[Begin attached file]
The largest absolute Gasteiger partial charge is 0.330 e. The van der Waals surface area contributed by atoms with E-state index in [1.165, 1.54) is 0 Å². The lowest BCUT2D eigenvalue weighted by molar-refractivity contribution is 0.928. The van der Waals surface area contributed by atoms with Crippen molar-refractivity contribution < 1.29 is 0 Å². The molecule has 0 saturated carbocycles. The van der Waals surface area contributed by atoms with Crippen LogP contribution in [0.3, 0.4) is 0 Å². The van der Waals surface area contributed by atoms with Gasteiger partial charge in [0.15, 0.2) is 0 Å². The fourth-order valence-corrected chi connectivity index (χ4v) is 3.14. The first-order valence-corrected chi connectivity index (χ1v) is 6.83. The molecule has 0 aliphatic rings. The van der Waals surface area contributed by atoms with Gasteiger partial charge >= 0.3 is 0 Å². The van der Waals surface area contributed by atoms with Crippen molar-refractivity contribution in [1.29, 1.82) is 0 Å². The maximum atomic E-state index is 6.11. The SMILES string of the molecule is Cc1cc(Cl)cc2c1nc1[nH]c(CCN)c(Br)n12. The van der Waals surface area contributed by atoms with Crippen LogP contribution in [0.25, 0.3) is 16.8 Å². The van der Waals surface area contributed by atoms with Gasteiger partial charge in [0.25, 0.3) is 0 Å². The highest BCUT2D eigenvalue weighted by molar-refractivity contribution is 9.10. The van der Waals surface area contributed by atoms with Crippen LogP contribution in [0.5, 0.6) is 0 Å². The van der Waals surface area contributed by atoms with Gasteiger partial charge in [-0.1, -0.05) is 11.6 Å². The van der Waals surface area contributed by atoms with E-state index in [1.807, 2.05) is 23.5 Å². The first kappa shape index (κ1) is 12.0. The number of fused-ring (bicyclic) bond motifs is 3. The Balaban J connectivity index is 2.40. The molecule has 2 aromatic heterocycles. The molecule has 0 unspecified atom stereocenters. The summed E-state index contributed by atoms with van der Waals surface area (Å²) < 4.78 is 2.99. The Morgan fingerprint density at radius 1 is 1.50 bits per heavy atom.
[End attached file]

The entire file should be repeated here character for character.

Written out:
The largest absolute Gasteiger partial charge is 0.330 e. The van der Waals surface area contributed by atoms with E-state index in [1.165, 1.54) is 0 Å². The lowest BCUT2D eigenvalue weighted by molar-refractivity contribution is 0.928. The van der Waals surface area contributed by atoms with Crippen molar-refractivity contribution < 1.29 is 0 Å². The molecule has 0 saturated carbocycles. The van der Waals surface area contributed by atoms with Crippen LogP contribution in [0.3, 0.4) is 0 Å². The van der Waals surface area contributed by atoms with Gasteiger partial charge in [0.15, 0.2) is 0 Å². The fourth-order valence-corrected chi connectivity index (χ4v) is 3.14. The first-order valence-corrected chi connectivity index (χ1v) is 6.83. The molecule has 0 aliphatic rings. The van der Waals surface area contributed by atoms with Gasteiger partial charge >= 0.3 is 0 Å². The van der Waals surface area contributed by atoms with Crippen molar-refractivity contribution in [1.29, 1.82) is 0 Å². The maximum atomic E-state index is 6.11. The SMILES string of the molecule is Cc1cc(Cl)cc2c1nc1[nH]c(CCN)c(Br)n12. The van der Waals surface area contributed by atoms with Crippen LogP contribution in [0.25, 0.3) is 16.8 Å². The van der Waals surface area contributed by atoms with Gasteiger partial charge in [0.25, 0.3) is 0 Å². The highest BCUT2D eigenvalue weighted by molar-refractivity contribution is 9.10. The van der Waals surface area contributed by atoms with Crippen LogP contribution in [0.5, 0.6) is 0 Å². The van der Waals surface area contributed by atoms with Gasteiger partial charge in [-0.1, -0.05) is 11.6 Å². The van der Waals surface area contributed by atoms with E-state index in [1.807, 2.05) is 23.5 Å². The first kappa shape index (κ1) is 12.0. The number of fused-ring (bicyclic) bond motifs is 3. The Balaban J connectivity index is 2.40. The molecule has 2 aromatic heterocycles. The molecule has 0 unspecified atom stereocenters. The summed E-state index contributed by atoms with van der Waals surface area (Å²) < 4.78 is 2.99. The Morgan fingerprint density at radius 1 is 1.50 bits per heavy atom.